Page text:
Russia's foreign minister called for Hamas to be included in Israeli-Palestinian peacemaking efforts. Sergei Lavrov said in an interview published Tuesday that it's unrealistic for Western powers to shun the radical Islamist group to get it to recognize Israel's right to exist and renounce terrorism. "I have said repeatedly that asking Hamas to change its positions 100 percent is not realistic. We must look at what is possible," Lavrov told the London-based newspaper Asharq al-Awsat. "Undoubtedly, Hamas, as the power that received a mandate from voters, must be a part of the solution and not the problem itself. As we know from our dealings with Hamas and its representatives, Hamas is ready to move toward common ground." Russia broke with the United States and European Union by engaging Hamas politically after it won Palestinian Authority elections in January. The group has said it could enter a long-term truce with Israel but would never recognize the Jewish state.
Jewish Groups Among Top Philanthropies
U.S. Jewish groups are well-represented in The Chronicle of Philanthropy's annual list of the 400 largest charities. The list in the publication's Oct. 26 issue, which named the 400 U.S. charities that took in the most money from private donors in 2005, included 23 Jewish charities, down from 26 in 2004. The United Jewish Communities, the umbrella group for North America's 155 federations, took in $333,824,000 and was the highest-ranked Jewish group at No. 34, while the United Jewish Communities of MetroWest in New Jersey was the last organization named on the list. The Jewish Communal Fund moved up the list to No. 54, after increasing its intake by 49 percent since the previous year, to $203,330,851, according to the chronicle. The Jewish National Fund made the list for the first time, coming in at No. 359. Three federations, Baltimore, Philadelphia and Washington, and the San Diego-based Jewish Community Foundation, dropped off the list.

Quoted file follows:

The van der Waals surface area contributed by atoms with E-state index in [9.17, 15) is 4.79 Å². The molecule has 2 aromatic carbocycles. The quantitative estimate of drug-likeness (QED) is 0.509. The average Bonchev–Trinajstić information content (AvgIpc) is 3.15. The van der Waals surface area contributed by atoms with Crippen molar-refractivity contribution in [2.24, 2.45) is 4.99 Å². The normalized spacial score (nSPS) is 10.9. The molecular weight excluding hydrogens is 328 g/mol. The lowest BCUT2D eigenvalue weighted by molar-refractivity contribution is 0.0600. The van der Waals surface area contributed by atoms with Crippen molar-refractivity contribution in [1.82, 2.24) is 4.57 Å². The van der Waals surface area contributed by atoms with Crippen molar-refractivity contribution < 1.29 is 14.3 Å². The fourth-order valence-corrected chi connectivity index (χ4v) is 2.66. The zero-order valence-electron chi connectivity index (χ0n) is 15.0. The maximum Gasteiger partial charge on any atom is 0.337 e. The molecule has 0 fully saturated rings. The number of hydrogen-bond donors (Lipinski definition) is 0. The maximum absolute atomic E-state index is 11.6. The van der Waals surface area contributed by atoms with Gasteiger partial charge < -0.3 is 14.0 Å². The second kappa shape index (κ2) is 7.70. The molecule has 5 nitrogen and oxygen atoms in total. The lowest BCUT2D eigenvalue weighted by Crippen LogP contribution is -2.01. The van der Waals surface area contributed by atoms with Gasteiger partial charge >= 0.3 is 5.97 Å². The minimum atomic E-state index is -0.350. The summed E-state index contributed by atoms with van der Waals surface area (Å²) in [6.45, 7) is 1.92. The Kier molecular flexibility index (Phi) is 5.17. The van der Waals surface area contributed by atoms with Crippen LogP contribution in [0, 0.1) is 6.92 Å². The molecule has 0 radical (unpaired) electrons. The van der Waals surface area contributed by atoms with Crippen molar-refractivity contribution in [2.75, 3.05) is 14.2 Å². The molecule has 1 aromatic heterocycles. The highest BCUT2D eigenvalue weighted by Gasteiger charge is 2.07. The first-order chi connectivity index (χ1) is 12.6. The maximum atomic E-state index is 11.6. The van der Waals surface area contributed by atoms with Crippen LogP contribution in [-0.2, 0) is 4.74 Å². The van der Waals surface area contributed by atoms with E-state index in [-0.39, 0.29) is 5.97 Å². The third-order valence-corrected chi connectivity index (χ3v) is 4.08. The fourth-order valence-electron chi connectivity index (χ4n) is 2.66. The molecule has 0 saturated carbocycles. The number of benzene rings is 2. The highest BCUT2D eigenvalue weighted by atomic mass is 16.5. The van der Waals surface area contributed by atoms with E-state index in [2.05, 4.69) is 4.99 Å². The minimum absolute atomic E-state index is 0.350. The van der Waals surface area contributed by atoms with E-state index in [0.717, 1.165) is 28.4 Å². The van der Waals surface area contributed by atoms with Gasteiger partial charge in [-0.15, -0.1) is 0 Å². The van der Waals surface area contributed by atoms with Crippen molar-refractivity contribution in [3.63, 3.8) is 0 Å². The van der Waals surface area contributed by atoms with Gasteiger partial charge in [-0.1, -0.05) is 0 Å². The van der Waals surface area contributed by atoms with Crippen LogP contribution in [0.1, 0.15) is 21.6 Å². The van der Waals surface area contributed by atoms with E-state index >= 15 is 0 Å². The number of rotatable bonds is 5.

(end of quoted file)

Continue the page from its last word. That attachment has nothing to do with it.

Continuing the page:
Religious Rights Claimed in Bay Area Shul Battle
A northern California synagogue claims its religious rights are being violated as neighbors seek to block expansion plans. Congregation Kol Shofar, an 1,800-member congregation in Tiburon north of San Francisco, wants to add two wings to its existing structure for weddings and bar and bat mitzvahs. Hundreds of neighbors signed petitions objecting to the expansion, and the town planning commission denied the permit. The synagogue has turned to the Becket Fund for Religious Liberty, a national foundation that fights for religious freedom. Rabbi Lavey Derby told the San Francisco Chronicle that he doesn't believe anti-Semitism is involved, but that not allowing the synagogue to expand will restrict its right to exercise its religion. The Tiburon Town Council will make its decision Nov. 15.
Campaign to Compensate Jewish Refugees
A campaign to gain restitution for Jews expelled from Arab countries in the mid-20th century was launched. The "International Rights and Redress Campaign" opened with a one-day summit in Jerusalem on Sunday attended by representatives of Jewish communities from 10 countries. Participants called for a campaign to document properties lost by an estimated 900,000 Jews who were driven out of Egypt, Iraq, Libya, Syria, Lebanon and Yemen after Israel's founding in 1948. Most of the refugees ended up in the nascent Jewish state, while others immigrated to the West. One group, the World Organization of Jews From Arab Countries, has valued the refugees' lost property at $100 billion, and wants a concerted effort to sue for reparations.
Briefs courtesy Jewish Telegraphic Agency.